Let’s be honest, many aspects of life right now are pretty hard and challenging.
Who would have thought that just weeks ago most of us would be holed up in our homes waiting for the coronavirus pandemic to pass?
Many Australians are feeling a full range of emotions like fear, anxiety, anger, frustration, and even some excitement.
Another emotion many of us may have tapped into though is one of connectedness. The saying, ‘we’re all in this together’ captures this quite well.
Of course many of our elderly and those distant from family and friends are feeling quite isolated and lonely, but the government is trying to reassure those on the fringes as best it can.
One aspect of this crisis that has surprised me – and really it shouldn’t have – is the crooked element of it. That is, people trying to financially gain from it in an unethical way.
This is the emotion or desire of greed.
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JobKeeper payment example
Here’s an example.
The government has decided that workers who have been stood down or still on their business’s payroll should have access to taxpayer money.
It means that if you work for a company with a turnover of $1 billion or less, and income has fallen 30 per cent or more since the crisis began, you can have $1,500 a fortnight.
That may not be what you were earning before, but, for some, it’ll actually be a little pay rise.
This is good. It fends off folks having to stand in Centrelink queues and means that, assuming they can negotiate new terms with the landlord or bank, they may just be able to make it through to the other side of this crisis.
That’d be a relief for many workers.
Gaming the system
So, you can imagine my surprise when a leading economist told me mid-way through an interview that some “bankers” have been saying “great, this means businesses can pocket the [JobKeeper payment].”
I really did respond by saying, “sorry??”.
However, the economist confirmed to me that bankers, whose clients are businesses, know acutely how much their clients are struggling at the moment and thought they would OK if they didn’t pass on the JobKeeper payment to their staff.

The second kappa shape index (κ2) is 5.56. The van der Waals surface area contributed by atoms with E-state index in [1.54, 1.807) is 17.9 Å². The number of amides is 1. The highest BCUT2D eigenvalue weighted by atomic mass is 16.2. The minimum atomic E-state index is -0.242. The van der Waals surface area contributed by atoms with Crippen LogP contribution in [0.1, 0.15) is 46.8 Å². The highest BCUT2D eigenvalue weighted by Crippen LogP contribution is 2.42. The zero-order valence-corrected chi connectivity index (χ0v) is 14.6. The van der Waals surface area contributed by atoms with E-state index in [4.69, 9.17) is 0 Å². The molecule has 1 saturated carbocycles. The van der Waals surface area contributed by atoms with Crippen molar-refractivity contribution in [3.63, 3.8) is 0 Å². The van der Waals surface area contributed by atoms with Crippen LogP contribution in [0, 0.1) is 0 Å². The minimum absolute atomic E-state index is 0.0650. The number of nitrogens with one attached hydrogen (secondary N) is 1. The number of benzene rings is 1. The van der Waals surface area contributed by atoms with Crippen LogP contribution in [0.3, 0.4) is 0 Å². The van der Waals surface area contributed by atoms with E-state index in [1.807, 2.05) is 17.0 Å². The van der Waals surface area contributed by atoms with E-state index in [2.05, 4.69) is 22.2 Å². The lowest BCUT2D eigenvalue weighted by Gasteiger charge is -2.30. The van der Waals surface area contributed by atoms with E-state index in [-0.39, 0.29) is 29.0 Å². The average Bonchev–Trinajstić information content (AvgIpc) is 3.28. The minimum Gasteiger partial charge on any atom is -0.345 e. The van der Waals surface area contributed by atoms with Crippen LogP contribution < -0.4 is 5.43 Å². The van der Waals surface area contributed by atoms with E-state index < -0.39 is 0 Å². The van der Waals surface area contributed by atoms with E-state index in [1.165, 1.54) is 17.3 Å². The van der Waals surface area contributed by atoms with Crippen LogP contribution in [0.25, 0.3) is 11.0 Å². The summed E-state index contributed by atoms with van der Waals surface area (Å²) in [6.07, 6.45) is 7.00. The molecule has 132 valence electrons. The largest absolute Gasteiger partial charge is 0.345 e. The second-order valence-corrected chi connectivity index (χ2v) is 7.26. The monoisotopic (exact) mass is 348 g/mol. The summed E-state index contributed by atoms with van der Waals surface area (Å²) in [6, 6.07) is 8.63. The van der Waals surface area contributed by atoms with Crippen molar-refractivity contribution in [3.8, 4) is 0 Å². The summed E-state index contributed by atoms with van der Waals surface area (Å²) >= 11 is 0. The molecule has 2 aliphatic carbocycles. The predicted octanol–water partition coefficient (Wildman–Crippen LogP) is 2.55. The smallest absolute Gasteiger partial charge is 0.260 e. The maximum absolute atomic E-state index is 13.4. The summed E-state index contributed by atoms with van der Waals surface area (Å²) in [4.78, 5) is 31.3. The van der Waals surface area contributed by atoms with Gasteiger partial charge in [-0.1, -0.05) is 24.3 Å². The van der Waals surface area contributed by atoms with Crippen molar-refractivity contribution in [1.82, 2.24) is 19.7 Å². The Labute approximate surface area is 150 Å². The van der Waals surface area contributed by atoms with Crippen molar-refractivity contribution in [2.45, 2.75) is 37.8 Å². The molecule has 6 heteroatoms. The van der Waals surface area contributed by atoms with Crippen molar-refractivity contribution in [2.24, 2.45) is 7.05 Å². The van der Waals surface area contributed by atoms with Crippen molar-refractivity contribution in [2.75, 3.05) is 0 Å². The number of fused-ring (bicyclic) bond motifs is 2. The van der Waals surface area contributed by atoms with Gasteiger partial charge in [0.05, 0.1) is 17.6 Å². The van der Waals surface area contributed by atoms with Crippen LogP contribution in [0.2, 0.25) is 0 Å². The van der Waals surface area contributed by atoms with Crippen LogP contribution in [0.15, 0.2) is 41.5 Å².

You can see the logic: if it’s going to save the business, and a line of credit, the business and the bank manager come out ok, right?
Beware the snakes
The problem is of course that this behaviour is highly unethical.
It’s also dumb. The reason it’s dumb is because the ATO figured this might happen so it’s making sure it can track exactly what happens to the payments once they go into the business’s bank account.
The entire economy, including businesses, ultimately suffer more than is necessary if the welfare benefits don’t reach everyone, so it’s crucial the aim of each policy is met.
April remains a ‘dangerous’ month
It’s most crucial though that employees get paid this month, more than any other.
You see JobKeeper payments don’t actually arrive in business bank accounts until May. That means bosses will have to find ways of paying their staff over the next four weeks, even if business has dropped off markedly.
Some bosses I’ve spoken to are going into debt to pay their staff. They’re doing this out of goodwill.
They don’t want their staff to experience financial pain, and they want to make sure the staff they have stick around (because their clients will expect that), and they’re assuming that the money from the government will indeed be forthcoming on the 1st of May.
The National Australia Bank points out why this is so crucial.
The bank runs a national survey asking households what would happen if they needed to raise another $1,000?
"The answer is they can't," revealed Mr Oster.
"There are a lot of people, particularly at present, living on essentially nothing — they don't have a lot of savings.
"It's a bit dangerous," he said.
The bottom line: without bosses going ‘over and above’ for the their staff, many workers will simply run out of money in April.
And research from the Grattan Institute drives this home.
"More than half of all working households have less than six weeks of income in the bank," the Grattan Institute's Budget Policy and Institutional Reform Program Director Danielle Wood said.
"If we look at the bottom 40 per cent of households, they have three weeks or less of income in the bank.
"You know, potentially many hundreds of thousands that won't have that bridging income.
It’s a crisis, so treat it that way
A crisis is painful because it forces rapid change and evokes feelings of anxiety.
A crisis resolved though, through effective, well-executed policy, can be both relieving and create a new and better world.
That’s what we need to achieve here.
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